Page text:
• Continue to expect Net Debt to Adjusted EBITDA significantly below 2 times by end of 2022, reflecting optimisation of generation and logistics to deliver higher levels of power generation and cash flows in H2 2022

View complete half year report

View Investor Presentation

Webcast Live Event

Strong performance in Q1 2022, continuing to play an important role in energy security and global decarbonisation

RNS Number : 4455J
Drax Group plc
(“Drax” or the “Group”; Symbol:DRX)

Trading and Operational Highlights

  • Strong system support performance during the first three months of 2022
  • Increase in value of contracted power prices 2022 – 2024
  • >99% of generation from renewables – sustainable biomass, hydro and pumped storage
  • 400Kt of new biomass pellet production capacity commissioned in US southeast

Financial Highlights

  • 2022 Adjusted EBITDA(1) – around the top end of current range of analyst expectations(2)
    • Expect to be significantly below 2x net debt to Adjusted EBITDA by the end of 2022
  • Final dividend of 11.3 pence to be paid subject to shareholder approval at today’s AGM
    • Total dividend for 2021 – 18.8 pence per share (2020: 17.1 pence per share)

Drax CEO, Will Gardiner [click to view/download]

Drax CEO Will Gardiner said:

“In the first quarter of 2022 we delivered a strong system support performance as our reliable, renewable electricity continued to support UK energy security and helped to keep the lights on for millions of British homes and businesses.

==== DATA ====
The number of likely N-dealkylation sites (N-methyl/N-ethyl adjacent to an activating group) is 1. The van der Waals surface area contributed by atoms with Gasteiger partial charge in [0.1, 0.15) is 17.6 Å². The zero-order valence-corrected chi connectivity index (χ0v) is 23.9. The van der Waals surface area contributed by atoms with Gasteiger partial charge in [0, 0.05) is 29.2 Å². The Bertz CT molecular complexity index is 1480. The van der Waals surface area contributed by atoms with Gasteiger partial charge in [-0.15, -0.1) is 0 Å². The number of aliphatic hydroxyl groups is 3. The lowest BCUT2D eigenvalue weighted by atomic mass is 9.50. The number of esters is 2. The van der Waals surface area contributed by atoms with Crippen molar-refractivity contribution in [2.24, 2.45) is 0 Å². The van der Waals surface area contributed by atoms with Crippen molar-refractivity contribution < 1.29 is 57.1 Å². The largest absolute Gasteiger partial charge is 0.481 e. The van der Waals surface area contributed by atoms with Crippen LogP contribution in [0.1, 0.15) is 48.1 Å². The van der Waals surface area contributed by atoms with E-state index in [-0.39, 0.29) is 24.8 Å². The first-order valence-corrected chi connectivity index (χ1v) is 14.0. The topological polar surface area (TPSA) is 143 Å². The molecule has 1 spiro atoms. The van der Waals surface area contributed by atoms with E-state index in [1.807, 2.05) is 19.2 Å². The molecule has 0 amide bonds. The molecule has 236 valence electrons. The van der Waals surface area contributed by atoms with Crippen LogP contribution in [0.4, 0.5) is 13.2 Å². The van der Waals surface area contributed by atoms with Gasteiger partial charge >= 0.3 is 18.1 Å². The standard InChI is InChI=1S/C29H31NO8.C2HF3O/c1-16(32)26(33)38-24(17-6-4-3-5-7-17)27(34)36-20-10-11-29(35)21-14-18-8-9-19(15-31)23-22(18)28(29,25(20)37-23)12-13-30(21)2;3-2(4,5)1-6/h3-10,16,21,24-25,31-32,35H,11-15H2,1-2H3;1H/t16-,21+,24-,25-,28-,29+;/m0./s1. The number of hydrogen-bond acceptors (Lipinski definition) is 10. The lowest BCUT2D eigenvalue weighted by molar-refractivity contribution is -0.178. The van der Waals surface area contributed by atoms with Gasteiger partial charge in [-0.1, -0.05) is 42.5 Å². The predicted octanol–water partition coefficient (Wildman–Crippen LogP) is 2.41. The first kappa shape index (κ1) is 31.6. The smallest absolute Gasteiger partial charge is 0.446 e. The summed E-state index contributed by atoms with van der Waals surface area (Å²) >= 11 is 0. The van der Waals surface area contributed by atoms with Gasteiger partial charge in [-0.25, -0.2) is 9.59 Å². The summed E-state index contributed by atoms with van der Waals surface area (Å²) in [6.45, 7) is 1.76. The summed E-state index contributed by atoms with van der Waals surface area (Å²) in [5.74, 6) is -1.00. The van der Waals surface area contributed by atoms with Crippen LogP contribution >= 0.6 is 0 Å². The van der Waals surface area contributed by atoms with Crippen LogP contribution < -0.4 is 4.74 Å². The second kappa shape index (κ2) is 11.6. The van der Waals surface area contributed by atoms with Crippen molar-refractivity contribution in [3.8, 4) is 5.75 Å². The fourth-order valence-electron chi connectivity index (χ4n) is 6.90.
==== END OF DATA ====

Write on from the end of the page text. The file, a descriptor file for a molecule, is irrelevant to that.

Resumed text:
“We advanced our strategy to increase biomass pellet production, with another 400Kt of capacity commissioned from two new pellet plants in the US. We also progressed the engineering design work for our UK BECCS project, which will deliver negative emissions for the UK and pioneer BECCS technology at scale. BECCS is a vital carbon removals technology that the UN’s IPCC says is needed globally to achieve net zero.

“With the right government support, Drax is ready to invest £3bn this decade in delivering vital renewable energy technologies including BECCS, a carbon removal technology that is cost-effective but also the only one that generates reliable, renewable electricity while removing millions of tonnes of CO2 from the atmosphere.”

Pellet Production

In April 2022, the Group completed the commissioning of its 360Kt plant at Demopolis, Alabama and its 40Kt satellite plant in Leola, Arkansas. The Group is also currently constructing a second 40Kt satellite plant at Russellville, Arkansas, allowing greater utilisation of lower cost sawmill residues whilst leveraging on existing infrastructure in the US southeast.